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From: Jaakko Jarvi (jajarvi_at_[hidden])
Date: 2002-03-20 10:40:32

> I am inclined to agree with Peter about most everything he posted
> including the weight of the library,

My impression about the discussion so far is that LL features that are
not 'considered harmful' are:
- operators
- bind functions
- var, constant
- if_then, if_then_else

More controversial ones include:
- other control structures
- exception handling
- currying
- disallowing extra arguments

The library itself is not dependent of the first two.
They can be viewed as extensions, which can be included separately.

Currying is in the core of the library, and cannot be turned on or off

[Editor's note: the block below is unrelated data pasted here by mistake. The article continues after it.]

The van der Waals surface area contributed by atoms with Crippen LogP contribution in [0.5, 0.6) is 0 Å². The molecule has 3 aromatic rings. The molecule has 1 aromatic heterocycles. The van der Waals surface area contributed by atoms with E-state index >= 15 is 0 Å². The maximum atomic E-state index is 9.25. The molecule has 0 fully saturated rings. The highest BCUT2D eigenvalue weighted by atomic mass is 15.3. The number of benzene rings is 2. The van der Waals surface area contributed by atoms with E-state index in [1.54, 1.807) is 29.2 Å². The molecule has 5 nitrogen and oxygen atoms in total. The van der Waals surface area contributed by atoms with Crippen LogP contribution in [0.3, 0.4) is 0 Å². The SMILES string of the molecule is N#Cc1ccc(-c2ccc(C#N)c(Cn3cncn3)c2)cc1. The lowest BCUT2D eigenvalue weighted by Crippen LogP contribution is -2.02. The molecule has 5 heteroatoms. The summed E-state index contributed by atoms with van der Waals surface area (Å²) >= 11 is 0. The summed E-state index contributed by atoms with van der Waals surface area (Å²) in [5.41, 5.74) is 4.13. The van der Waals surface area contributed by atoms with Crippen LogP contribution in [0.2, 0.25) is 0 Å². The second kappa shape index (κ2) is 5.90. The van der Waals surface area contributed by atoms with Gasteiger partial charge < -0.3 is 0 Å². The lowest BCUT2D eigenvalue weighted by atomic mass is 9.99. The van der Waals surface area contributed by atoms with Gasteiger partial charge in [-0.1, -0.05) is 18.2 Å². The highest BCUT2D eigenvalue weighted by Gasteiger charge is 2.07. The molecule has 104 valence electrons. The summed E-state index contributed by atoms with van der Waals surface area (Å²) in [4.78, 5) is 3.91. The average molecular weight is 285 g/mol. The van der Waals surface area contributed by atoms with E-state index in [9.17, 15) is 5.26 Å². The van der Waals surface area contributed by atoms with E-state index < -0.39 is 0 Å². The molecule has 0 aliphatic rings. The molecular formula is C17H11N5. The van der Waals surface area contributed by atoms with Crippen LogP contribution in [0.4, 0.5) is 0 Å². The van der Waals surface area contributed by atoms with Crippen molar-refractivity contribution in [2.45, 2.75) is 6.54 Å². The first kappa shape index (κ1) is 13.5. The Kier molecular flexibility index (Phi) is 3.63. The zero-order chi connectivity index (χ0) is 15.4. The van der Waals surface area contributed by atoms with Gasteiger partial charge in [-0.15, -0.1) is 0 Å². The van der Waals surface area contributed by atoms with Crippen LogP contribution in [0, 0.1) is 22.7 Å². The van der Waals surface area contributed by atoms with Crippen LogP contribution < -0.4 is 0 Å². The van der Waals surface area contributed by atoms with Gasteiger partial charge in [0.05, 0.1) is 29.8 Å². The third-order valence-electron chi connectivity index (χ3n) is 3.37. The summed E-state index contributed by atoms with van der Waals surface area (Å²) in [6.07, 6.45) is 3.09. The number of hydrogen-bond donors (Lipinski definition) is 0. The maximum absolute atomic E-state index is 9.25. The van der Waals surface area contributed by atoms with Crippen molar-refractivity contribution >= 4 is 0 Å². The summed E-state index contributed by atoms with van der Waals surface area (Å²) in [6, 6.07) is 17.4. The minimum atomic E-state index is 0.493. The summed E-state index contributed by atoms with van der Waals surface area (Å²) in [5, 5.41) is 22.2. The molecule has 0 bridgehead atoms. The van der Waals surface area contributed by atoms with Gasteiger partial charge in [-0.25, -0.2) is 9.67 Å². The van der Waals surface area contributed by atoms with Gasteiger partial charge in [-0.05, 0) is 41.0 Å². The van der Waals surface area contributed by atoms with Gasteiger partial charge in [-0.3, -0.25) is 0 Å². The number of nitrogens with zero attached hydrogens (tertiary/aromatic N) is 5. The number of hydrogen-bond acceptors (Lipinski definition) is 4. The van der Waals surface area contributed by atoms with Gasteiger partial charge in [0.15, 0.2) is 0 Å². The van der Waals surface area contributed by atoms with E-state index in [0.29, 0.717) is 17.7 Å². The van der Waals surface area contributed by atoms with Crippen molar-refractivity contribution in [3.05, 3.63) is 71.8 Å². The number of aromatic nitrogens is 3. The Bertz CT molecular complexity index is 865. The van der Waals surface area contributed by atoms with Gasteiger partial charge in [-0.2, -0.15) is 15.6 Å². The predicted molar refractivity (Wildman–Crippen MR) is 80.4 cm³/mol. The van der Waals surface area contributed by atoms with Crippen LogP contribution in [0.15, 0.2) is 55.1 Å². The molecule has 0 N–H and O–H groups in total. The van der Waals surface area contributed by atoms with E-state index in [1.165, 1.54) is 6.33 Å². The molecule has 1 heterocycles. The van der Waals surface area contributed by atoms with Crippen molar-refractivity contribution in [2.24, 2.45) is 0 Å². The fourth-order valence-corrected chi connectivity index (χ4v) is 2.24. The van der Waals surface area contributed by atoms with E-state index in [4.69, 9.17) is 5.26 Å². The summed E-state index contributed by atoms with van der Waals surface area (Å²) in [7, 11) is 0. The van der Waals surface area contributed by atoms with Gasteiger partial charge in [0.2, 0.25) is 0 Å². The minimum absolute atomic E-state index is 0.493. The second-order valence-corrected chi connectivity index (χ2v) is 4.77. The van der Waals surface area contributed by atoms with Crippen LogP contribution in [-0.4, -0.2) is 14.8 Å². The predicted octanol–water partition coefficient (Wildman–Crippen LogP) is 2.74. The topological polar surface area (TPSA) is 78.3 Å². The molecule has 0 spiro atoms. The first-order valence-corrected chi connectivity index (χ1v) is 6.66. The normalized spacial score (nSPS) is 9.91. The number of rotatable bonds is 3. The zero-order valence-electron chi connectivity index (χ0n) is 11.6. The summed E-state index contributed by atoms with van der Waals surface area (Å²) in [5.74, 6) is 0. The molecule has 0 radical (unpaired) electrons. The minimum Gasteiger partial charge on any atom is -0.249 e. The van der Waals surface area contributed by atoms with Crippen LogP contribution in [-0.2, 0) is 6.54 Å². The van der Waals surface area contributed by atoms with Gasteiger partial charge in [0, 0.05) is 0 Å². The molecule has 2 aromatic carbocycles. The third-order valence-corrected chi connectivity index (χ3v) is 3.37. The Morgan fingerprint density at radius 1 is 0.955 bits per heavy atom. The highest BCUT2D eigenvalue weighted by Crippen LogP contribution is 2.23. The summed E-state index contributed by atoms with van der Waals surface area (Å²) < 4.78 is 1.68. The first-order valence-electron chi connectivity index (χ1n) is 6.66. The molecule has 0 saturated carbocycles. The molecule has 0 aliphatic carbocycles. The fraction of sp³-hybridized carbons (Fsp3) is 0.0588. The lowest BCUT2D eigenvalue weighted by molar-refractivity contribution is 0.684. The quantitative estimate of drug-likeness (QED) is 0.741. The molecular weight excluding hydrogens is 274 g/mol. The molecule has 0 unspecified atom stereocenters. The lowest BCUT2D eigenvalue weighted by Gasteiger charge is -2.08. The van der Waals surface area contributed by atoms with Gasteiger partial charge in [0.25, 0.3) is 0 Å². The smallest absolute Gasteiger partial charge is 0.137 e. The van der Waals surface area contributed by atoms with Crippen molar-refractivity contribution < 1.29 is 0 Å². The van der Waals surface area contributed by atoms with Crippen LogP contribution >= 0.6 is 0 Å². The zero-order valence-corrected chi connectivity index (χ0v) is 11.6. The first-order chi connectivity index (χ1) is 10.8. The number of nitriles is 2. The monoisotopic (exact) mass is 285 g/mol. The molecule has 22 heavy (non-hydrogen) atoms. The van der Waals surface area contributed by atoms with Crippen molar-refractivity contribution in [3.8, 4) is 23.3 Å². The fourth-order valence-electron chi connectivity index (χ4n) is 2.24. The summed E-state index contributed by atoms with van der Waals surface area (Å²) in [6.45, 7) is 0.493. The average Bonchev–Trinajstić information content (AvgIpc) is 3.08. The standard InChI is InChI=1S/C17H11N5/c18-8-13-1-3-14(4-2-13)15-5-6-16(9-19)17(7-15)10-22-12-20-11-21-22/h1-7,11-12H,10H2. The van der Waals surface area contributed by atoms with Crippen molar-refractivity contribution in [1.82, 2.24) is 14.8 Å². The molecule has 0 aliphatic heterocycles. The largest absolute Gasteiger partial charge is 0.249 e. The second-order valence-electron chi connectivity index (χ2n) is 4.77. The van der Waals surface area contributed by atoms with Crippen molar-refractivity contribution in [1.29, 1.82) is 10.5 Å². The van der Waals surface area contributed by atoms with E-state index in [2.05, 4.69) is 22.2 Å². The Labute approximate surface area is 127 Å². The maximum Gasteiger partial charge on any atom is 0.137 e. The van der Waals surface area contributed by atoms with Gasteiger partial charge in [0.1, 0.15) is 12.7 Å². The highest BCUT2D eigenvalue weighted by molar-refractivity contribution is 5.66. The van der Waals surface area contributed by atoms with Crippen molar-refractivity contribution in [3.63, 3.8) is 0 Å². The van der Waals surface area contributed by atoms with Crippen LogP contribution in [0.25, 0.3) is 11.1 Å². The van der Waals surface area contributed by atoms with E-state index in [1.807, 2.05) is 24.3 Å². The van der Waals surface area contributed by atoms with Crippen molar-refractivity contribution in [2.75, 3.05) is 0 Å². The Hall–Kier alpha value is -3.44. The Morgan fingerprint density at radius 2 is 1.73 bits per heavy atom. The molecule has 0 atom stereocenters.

by the user, so we either have it or not.

Disallowing extra arguments:

> Simple non-jobs like dropping an argument shouldn't require
> extra notational support: that just pushes users closer to the place
> where they're forced to debate whether or not to use the library
> facilities.

The design rationale for this was that we
really do not know many (any) programming languages which would silently
ignore extra arguments to functions.
True that you can ignore arguments, say in C++:
int foo(int x, int y, int z) { return x; }
but here too the function is explicitly marked to take 3 arguments.

but most especially about this
> issue. It seems to me that the design of LL may not be well-matched to
> the needs of users. My experience with lambda expressions in other
> languages is that once the expression reaches a certain complexity, it
> makes far more sense to break the expression out into a separate
> function.
Yes, it does.


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